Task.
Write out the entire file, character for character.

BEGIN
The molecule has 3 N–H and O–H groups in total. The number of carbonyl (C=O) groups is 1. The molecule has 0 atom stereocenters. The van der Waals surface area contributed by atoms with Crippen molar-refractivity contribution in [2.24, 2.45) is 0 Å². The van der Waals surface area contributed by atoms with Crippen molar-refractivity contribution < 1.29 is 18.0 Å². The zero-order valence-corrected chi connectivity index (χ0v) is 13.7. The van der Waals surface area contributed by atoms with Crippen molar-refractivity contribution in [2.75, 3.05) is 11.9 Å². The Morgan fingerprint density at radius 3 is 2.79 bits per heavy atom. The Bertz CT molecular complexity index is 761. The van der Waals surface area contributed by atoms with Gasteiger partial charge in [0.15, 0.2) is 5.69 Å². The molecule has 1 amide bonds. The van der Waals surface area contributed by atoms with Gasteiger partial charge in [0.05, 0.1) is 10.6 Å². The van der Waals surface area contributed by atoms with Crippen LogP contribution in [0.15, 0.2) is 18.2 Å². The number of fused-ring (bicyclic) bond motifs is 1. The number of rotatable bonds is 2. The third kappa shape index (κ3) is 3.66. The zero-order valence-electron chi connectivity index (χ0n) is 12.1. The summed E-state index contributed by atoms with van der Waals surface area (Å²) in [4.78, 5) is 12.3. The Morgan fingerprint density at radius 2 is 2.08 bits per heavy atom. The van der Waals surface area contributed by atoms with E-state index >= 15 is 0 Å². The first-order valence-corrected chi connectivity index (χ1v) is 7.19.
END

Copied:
The molecule has 3 N–H and O–H groups in total. The number of carbonyl (C=O) groups is 1. The molecule has 0 atom stereocenters. The van der Waals surface area contributed by atoms with Crippen molar-refractivity contribution in [2.24, 2.45) is 0 Å². The van der Waals surface area contributed by atoms with Crippen molar-refractivity contribution < 1.29 is 18.0 Å². The zero-order valence-corrected chi connectivity index (χ0v) is 13.7. The van der Waals surface area contributed by atoms with Crippen molar-refractivity contribution in [2.75, 3.05) is 11.9 Å². The Morgan fingerprint density at radius 3 is 2.79 bits per heavy atom. The Bertz CT molecular complexity index is 761. The van der Waals surface area contributed by atoms with Gasteiger partial charge in [0.15, 0.2) is 5.69 Å². The molecule has 1 amide bonds. The van der Waals surface area contributed by atoms with Gasteiger partial charge in [0.05, 0.1) is 10.6 Å². The van der Waals surface area contributed by atoms with Crippen LogP contribution in [0.15, 0.2) is 18.2 Å². The number of fused-ring (bicyclic) bond motifs is 1. The number of rotatable bonds is 2. The third kappa shape index (κ3) is 3.66. The zero-order valence-electron chi connectivity index (χ0n) is 12.1. The summed E-state index contributed by atoms with van der Waals surface area (Å²) in [4.78, 5) is 12.3. The Morgan fingerprint density at radius 2 is 2.08 bits per heavy atom. The van der Waals surface area contributed by atoms with E-state index >= 15 is 0 Å². The first-order valence-corrected chi connectivity index (χ1v) is 7.19.